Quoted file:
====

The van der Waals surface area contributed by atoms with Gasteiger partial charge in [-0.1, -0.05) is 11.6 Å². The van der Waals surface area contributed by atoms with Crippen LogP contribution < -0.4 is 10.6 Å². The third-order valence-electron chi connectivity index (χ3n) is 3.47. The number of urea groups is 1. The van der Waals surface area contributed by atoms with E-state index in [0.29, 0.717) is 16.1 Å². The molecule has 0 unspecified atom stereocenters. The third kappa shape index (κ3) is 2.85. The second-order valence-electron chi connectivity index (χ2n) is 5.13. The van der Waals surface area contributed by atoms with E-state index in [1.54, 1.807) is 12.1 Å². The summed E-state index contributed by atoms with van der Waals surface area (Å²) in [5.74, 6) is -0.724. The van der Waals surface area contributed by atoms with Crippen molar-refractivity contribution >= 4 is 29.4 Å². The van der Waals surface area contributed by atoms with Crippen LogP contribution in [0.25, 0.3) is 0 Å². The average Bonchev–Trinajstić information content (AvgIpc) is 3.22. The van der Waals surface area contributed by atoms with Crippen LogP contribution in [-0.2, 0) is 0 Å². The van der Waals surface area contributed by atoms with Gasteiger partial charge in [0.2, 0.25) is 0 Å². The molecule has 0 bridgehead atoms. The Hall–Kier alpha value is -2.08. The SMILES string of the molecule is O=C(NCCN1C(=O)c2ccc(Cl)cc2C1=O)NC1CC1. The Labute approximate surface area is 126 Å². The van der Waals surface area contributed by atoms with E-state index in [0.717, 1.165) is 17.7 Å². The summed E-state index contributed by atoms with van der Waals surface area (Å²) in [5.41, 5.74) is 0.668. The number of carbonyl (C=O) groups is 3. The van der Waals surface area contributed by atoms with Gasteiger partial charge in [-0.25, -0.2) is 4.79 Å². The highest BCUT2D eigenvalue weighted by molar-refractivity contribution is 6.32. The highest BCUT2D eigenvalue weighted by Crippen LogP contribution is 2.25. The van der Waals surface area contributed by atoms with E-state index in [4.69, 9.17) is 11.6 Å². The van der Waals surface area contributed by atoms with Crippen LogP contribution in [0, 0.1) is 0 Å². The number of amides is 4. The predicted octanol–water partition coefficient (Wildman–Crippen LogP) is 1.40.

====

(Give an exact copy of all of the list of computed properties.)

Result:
The van der Waals surface area contributed by atoms with Gasteiger partial charge in [-0.1, -0.05) is 11.6 Å². The van der Waals surface area contributed by atoms with Crippen LogP contribution < -0.4 is 10.6 Å². The third-order valence-electron chi connectivity index (χ3n) is 3.47. The number of urea groups is 1. The van der Waals surface area contributed by atoms with E-state index in [0.29, 0.717) is 16.1 Å². The molecule has 0 unspecified atom stereocenters. The third kappa shape index (κ3) is 2.85. The second-order valence-electron chi connectivity index (χ2n) is 5.13. The van der Waals surface area contributed by atoms with E-state index in [1.54, 1.807) is 12.1 Å². The summed E-state index contributed by atoms with van der Waals surface area (Å²) in [5.74, 6) is -0.724. The van der Waals surface area contributed by atoms with Crippen molar-refractivity contribution >= 4 is 29.4 Å². The van der Waals surface area contributed by atoms with Crippen LogP contribution in [0.25, 0.3) is 0 Å². The average Bonchev–Trinajstić information content (AvgIpc) is 3.22. The van der Waals surface area contributed by atoms with Crippen LogP contribution in [-0.2, 0) is 0 Å². The van der Waals surface area contributed by atoms with Gasteiger partial charge in [0.2, 0.25) is 0 Å². The molecule has 0 bridgehead atoms. The Hall–Kier alpha value is -2.08. The SMILES string of the molecule is O=C(NCCN1C(=O)c2ccc(Cl)cc2C1=O)NC1CC1. The Labute approximate surface area is 126 Å². The van der Waals surface area contributed by atoms with E-state index in [0.717, 1.165) is 17.7 Å². The summed E-state index contributed by atoms with van der Waals surface area (Å²) in [5.41, 5.74) is 0.668. The number of carbonyl (C=O) groups is 3. The van der Waals surface area contributed by atoms with Gasteiger partial charge in [-0.25, -0.2) is 4.79 Å². The highest BCUT2D eigenvalue weighted by molar-refractivity contribution is 6.32. The highest BCUT2D eigenvalue weighted by Crippen LogP contribution is 2.25. The van der Waals surface area contributed by atoms with E-state index in [4.69, 9.17) is 11.6 Å². The van der Waals surface area contributed by atoms with Crippen LogP contribution in [0, 0.1) is 0 Å². The number of amides is 4. The predicted octanol–water partition coefficient (Wildman–Crippen LogP) is 1.40.